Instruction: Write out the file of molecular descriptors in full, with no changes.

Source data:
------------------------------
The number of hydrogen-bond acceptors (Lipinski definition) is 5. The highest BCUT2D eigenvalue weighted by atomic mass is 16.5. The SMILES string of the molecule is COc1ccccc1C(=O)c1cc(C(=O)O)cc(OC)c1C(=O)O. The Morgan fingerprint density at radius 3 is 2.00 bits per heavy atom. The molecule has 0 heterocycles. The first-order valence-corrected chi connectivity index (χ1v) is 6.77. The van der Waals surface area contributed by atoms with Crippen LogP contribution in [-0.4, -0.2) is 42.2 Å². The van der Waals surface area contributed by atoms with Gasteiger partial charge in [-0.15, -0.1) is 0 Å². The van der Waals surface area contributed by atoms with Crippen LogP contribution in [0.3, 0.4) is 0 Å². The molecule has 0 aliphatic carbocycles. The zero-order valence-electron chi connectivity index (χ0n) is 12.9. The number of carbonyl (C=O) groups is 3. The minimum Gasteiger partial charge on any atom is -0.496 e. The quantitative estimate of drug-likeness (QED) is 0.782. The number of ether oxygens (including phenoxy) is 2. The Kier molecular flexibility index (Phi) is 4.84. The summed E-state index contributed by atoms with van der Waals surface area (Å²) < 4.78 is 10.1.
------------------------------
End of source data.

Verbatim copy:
The number of hydrogen-bond acceptors (Lipinski definition) is 5. The highest BCUT2D eigenvalue weighted by atomic mass is 16.5. The SMILES string of the molecule is COc1ccccc1C(=O)c1cc(C(=O)O)cc(OC)c1C(=O)O. The Morgan fingerprint density at radius 3 is 2.00 bits per heavy atom. The molecule has 0 heterocycles. The first-order valence-corrected chi connectivity index (χ1v) is 6.77. The van der Waals surface area contributed by atoms with Crippen LogP contribution in [-0.4, -0.2) is 42.2 Å². The van der Waals surface area contributed by atoms with Gasteiger partial charge in [-0.15, -0.1) is 0 Å². The van der Waals surface area contributed by atoms with Crippen LogP contribution in [0.3, 0.4) is 0 Å². The molecule has 0 aliphatic carbocycles. The zero-order valence-electron chi connectivity index (χ0n) is 12.9. The number of carbonyl (C=O) groups is 3. The minimum Gasteiger partial charge on any atom is -0.496 e. The quantitative estimate of drug-likeness (QED) is 0.782. The number of ether oxygens (including phenoxy) is 2. The Kier molecular flexibility index (Phi) is 4.84. The summed E-state index contributed by atoms with van der Waals surface area (Å²) < 4.78 is 10.1.